16. Pete Askew

    Pete Askew Admin

    Nothing to be worried about there Rob, some very nice shots. I like the first one and agree with your comment about a Rubens look. Nice glow to the lighting and I like the way you have used darkness towards the frame. I like the composition of the next two very much (and the frame treatment). I prefer the toned B&W over the colour (transfer) version - maybe it is just a bit too saturated for the simulation, what do you think? The next I really like - nicely captured especially as she is so engrossed with her shot. I think a fine black border would well nicely.

    I'm not so keen on the landscape picture but then I prefer a bit more contrast with these sort of shots and it looks like there is a slight lean to it. The red square is interesting. Although it has no true content I quite like the texture and tone and I also like the next shot for a similar reason (but it does seem to lean to me). The next two (portraits in sepia and colour) are stunning and I really like them. I'm a big fan of alternative processes in film photography and these simulations work very well I think.

    I would like to see a bit more density in the face in the portrait in front of the desk but I like the effect overall. I find the next (with specs) a bit more difficult but I think that is because it would look better separated more from the other images. And the last (sepia) is very nice. The frame of the face within the D-shaped highlight works well and the feeling of a moment of pleasure really comes across I think.

    So, all-in-all, a nice set. I think I'd try to separate them out or present them slightly differently though to get the most out of them. Thanks for sharing them though.
  17. Rob MacKillop

    Rob MacKillop Edinburgh Correspondent

    Thanks, Brian. Yes, that's my daughter. Taken with an iPad, held in my right hand.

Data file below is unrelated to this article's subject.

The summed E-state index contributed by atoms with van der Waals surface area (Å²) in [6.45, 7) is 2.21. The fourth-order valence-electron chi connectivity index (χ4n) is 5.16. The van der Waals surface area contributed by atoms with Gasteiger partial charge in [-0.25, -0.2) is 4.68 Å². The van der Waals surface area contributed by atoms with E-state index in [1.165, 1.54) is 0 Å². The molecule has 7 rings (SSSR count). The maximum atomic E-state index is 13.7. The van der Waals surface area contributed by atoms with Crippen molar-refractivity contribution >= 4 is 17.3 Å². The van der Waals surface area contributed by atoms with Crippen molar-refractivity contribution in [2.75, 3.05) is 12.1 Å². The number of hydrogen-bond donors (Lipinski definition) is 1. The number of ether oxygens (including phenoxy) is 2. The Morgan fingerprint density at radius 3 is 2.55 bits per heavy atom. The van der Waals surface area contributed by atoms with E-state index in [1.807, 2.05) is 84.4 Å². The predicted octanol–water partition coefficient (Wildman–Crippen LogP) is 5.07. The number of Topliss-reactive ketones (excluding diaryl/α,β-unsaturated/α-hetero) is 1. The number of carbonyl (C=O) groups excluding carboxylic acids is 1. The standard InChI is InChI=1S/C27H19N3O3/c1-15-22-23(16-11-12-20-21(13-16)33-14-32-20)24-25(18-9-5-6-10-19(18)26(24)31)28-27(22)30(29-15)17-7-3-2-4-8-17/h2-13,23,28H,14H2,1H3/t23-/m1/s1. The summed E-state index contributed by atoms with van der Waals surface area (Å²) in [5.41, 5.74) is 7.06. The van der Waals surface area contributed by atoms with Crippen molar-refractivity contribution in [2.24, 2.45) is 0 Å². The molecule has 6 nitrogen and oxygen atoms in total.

And, yes, that was a uke! Surprising how much good music was written for it. The machete is just another name for a uke, and the Portuguese repertoire is very nice. Glad you like it!

  18. Rob MacKillop

    Rob MacKillop Edinburgh Correspondent

    Hey, Pete, those are great comments, and very much appreciated! I've never had a photographer comment on my images before, and although I think you were being kind to a nervous newbie, I think your comments are sincere. I never noticed the leaning problem before - now I can see it clearly. I'll look out for that in the future. And I also appreciate your comments on presenting the images better. I agree with you on every point.

    Thanks again.
  19. Rob MacKillop

    Rob MacKillop Edinburgh Correspondent

    Oh, the red square was a mistake. I was on a bus and accidently hit the trigger on my G10. I can't even remember where the camera was pointing, and I was very surprised when I looked at the image later. So, although I would like to claim some level of mastery over abstract images, in truth it was a freak accident. But I really like the result. That's photography for you!
  20. Hamish Gill

    Hamish Gill Well-Known Member

    You look to be doing very well for someone who describes then self as "very much an amateur"
    Feel free to post some in the relevant places in the forum for more specific "critique" if there is one thing that i can guarantee you it is that no one here will ever "destroy" you ...
    The fact that you say you like them to me means you are off to a very good start ... the biggest battle is liking your own work, i suspect you are aware of that as a musician ... at the end of the day enjoying what you do and what you create is the most important thing and is basically the foundation of this forum! we are after all "real photographers forum" and the biggest thing that defines a real photography for me is someone who enjoys taking photos regardless of anything else!

    as for your small steps, well you know where we are if you need any help with any of them ... we have all sorts here ... from film users to digital, purists who dont like pp to people who boarder on digital artists with the amount they do to their photos ... all sorts, and all willing to advise and comment ... but as i said, never "destroy" its just not our thing ... so yeah, dont be shy, if you want to know peoples thoughts on a photo ... get some in the forum :)